Words are wonderful things. Gods are, too. I’ve always fancied a Grecian sort of formula, where a cantankerous bunch of gods vie with each other for followers and power, up to their necks in petty grievances and revenges and seductions and machinations and magnanimous acts of blessing. I can understand these immortals (they are, after all, just like me and everyone I know), and therefore understand why the world is always and forever in such a hopeless mess.
Driving past a neighborhood church this weekend, I was delighted to see this sign posted out front:
BE STILL AND LISTEN TO GODS WORD
How nice! I thought. In this season of Easter and Passover and springtime renewal, they are reaching out to all religious creeds, honoring all faiths, and including any manner and any number of gods.
Not a chance. Those nice Presbyterians wholly forgot about the holy apostrophe. The Lord their God is a jealous God who does not take His grammar lightly, particularly when improper punctuation impinges on His primal position of power.
Words grab the attention, though. Take this recent headline:
Those may not be God’s words, but you can’t pass over an article like that.
Apparently, a plume of hexavalent chromium has spread under Garfield, NJ, putting 3,600 people at risk. When residents sign up for contamination testing, they will be given a kit that contains stainless steel toenail clippers (cheap ones contain chrome), instructions on how to clip the nails (samples from all 10 toes are needed) and an envelope for the clippings.
Just when I think my day job is bad, something like this comes along to comfort me. It could be worse! I could be working in a lab handling 36,000 toenail clippings – some polished, some chipped, some showing signs of fungal infection, some thick and yellowed, some clean, some dirty, some old and gnarled, some young and fine.
Pope Francis I may be ceremoniously washing the feet of Rome’s poor this week, but I doubt even he could stomach cleaning 36,000 toxic toenails.
Words can’t help it if they’re used stupidly. On Toenail Day, I also came across this title:
Woman at Center of Spy Allegations is Enigma
Well, of course she is an enigma. What spy wouldn’t be?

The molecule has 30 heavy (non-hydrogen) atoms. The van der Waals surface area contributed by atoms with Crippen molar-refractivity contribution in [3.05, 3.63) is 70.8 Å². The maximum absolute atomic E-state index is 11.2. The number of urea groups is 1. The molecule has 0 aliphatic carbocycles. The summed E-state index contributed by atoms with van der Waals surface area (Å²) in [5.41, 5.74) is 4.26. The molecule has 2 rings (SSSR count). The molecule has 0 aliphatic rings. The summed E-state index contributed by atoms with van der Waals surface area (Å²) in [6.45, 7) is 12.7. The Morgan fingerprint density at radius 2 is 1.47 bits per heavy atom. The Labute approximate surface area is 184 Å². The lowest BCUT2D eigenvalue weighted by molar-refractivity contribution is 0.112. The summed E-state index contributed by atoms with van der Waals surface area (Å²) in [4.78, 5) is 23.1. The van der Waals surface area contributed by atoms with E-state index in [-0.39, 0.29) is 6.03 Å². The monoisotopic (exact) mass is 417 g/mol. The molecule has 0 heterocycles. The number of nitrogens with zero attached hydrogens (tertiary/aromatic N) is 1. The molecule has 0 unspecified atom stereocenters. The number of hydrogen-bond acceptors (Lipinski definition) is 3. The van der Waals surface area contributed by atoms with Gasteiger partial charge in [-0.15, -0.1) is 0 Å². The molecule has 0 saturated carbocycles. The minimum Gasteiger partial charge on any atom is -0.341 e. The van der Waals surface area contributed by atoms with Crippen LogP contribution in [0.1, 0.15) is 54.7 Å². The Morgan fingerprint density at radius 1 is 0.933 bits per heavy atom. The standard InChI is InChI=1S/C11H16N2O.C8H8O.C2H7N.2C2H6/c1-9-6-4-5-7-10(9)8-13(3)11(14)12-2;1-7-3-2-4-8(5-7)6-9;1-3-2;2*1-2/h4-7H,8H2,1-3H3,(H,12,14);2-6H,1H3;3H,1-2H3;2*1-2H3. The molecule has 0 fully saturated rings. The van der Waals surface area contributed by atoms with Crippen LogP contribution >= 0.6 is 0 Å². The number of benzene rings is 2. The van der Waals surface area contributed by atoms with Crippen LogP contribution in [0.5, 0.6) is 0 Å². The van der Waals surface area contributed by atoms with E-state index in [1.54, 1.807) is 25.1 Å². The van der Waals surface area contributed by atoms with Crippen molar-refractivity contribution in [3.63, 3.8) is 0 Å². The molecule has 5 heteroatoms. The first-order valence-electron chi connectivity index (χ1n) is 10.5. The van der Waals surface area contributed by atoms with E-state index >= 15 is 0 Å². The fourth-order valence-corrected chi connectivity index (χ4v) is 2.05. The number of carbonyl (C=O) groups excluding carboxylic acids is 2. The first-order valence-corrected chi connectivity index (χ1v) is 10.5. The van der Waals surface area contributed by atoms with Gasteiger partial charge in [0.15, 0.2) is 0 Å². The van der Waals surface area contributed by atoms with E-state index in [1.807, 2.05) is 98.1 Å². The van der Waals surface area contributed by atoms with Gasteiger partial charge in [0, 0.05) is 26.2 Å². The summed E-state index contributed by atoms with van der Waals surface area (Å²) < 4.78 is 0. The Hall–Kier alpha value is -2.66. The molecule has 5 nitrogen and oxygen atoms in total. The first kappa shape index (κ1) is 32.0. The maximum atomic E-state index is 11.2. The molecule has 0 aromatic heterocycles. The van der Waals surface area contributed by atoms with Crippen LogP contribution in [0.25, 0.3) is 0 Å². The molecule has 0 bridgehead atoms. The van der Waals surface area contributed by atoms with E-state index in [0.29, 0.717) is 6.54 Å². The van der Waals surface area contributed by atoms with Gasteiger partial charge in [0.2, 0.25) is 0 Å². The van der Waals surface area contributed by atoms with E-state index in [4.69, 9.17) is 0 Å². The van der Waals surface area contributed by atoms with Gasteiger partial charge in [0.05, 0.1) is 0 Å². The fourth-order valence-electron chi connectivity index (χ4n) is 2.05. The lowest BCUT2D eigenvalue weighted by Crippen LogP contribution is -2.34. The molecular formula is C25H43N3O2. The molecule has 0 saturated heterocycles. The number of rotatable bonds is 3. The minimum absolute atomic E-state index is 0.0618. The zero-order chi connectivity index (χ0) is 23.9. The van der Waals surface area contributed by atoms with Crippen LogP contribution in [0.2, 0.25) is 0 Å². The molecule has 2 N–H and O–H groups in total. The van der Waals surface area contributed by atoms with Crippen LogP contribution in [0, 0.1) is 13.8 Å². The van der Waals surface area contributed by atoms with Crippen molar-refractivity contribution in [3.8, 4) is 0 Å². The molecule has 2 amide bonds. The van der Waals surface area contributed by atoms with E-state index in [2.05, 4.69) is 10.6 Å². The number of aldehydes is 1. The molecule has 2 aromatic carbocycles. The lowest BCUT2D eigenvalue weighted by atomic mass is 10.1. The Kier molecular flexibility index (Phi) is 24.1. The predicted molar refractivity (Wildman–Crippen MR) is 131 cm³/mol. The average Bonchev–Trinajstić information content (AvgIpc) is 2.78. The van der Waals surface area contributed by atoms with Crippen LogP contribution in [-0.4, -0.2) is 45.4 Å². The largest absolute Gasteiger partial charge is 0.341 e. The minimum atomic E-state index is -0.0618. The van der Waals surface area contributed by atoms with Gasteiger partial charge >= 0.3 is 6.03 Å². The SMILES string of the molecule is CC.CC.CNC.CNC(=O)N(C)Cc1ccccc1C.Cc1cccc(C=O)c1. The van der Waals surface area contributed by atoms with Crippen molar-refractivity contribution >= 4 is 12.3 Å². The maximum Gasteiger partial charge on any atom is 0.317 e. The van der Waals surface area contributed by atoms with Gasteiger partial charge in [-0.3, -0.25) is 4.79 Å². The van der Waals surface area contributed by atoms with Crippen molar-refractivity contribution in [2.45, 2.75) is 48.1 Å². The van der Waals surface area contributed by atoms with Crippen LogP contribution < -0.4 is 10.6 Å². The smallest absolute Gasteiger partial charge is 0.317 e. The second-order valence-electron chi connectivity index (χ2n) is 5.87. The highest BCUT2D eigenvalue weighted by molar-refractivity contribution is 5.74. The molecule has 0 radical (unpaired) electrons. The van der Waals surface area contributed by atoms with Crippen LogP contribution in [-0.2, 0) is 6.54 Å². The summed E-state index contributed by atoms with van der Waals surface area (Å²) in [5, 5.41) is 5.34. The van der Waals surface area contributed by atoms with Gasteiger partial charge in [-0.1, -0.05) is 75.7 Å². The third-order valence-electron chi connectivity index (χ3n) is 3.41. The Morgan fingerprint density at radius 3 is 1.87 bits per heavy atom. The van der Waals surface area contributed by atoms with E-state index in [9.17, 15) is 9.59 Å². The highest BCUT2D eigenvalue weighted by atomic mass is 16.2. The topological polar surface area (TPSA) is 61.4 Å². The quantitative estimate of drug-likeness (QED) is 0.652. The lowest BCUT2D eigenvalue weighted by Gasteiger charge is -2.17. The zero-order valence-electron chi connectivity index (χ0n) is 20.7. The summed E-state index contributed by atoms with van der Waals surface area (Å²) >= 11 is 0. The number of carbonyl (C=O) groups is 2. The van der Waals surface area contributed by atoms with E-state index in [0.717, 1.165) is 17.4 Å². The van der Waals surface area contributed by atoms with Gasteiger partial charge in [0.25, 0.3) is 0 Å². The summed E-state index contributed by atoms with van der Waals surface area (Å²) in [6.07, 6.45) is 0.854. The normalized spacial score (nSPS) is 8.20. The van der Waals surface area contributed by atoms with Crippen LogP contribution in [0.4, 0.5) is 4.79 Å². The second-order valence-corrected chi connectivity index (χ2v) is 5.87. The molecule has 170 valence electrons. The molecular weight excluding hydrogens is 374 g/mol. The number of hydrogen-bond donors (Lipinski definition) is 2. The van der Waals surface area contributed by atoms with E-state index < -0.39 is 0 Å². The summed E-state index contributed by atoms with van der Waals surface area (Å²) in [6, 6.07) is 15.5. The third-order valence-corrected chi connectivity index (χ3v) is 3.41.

US officials say a 27-year-old university student from China engaged in intimate relations with a married civilian defense contractor more than twice her age and gleaned classified information on US nuclear weaponry, missile defenses and war plans for her pains.
Sometimes I feel sorry for men. Not often, mind you. But this poor schmuck is truly pitiful. Not for betraying his country or his wife, but for betraying his common sense.
The spy is no enigma. There is no mystery about the nature of her physical attraction to a beige bland balding engineer 32 years her senior who happens to have access to classified information. He probably also has tufts of hair in his ears and trifocals in crooked unfashionable frames and bad teeth and a potbelly and spindly white office-job legs and weird toenails.
But the poor man convinced himself otherwise. A hot little almond-eyed chicklet told him he was God-like in the office, and then in bed. She Spake The Word, and he became a believer. He was ready to post those state secrets in big block letters on a churchyard signboard – with proper punctuation, even. Can’t you see him standing taller and walking with confidence, perhaps for the first time in decades? A May spring in his September step? Feeling all suave and vertile?
Words can be fun. Vertile is one my step-daughter inadvertantly invented years ago, a cross between virile and fertile. It’s been in the family lexicon ever since – we use it in public, even. Sometimes we forget to explain.
As an Army reserve officer and defense contractor, the vertile engineer received regular routine security training on the dangers of sexual entrapment as a means to gather intelligence.
The engineer’s penis did not attend to this training. The penis is not designed as a tool for reflective thought. Mother Nature does not use it that way. Men shouldn’t use it that way, either. The penis hears, “You so hot oh yes you give me more now oh you so good yes and just what were the design specs of that surveillance satellite? oh you big guy yes do it to me more oh yes you so good,” and misses the subtle subtext.
“Subtext? What subtext?” I hear my wonderful male friends wondering, grateful that the discussion has turned from toenails and tufts of ear hair to visceral sex.
Which reminds me – words can be dangerous. I attempted to reply to a comment on my last post from work today. The work internet server came back with a big flashing denial, saying “FORBIDDEN: Objectional Content: TITS: Access Not Allowed.” There may have been a siren, too; fortunately, I had the sound turned off. Some IT security person in the district office is going to have fun with that one.
Even if you didn’t read my objectionable TITS post, you should read my college friend Eileen Elizabeth’s wonderful response to it. I bitch and moan about technology, but it’s great fun to reconnect with folks I should never have lost in the first place.
Especially when they leave great comments on my website. Makes it look like people are actually visiting me here. Makes it look like I actually have friends.
Words can be bad — it occurs to me that I won’t be able to check this post from work tomorrow, either. What kind of woman mouths the word “penis” right here in front of God and everybody? Mother raised me better. Perhaps I should have the soles of my feet tested for some sort of soul contamination. I was born in New Jersey, after all. Lived there about three months. How long does hexavalent chromium need to wreak moral havoc?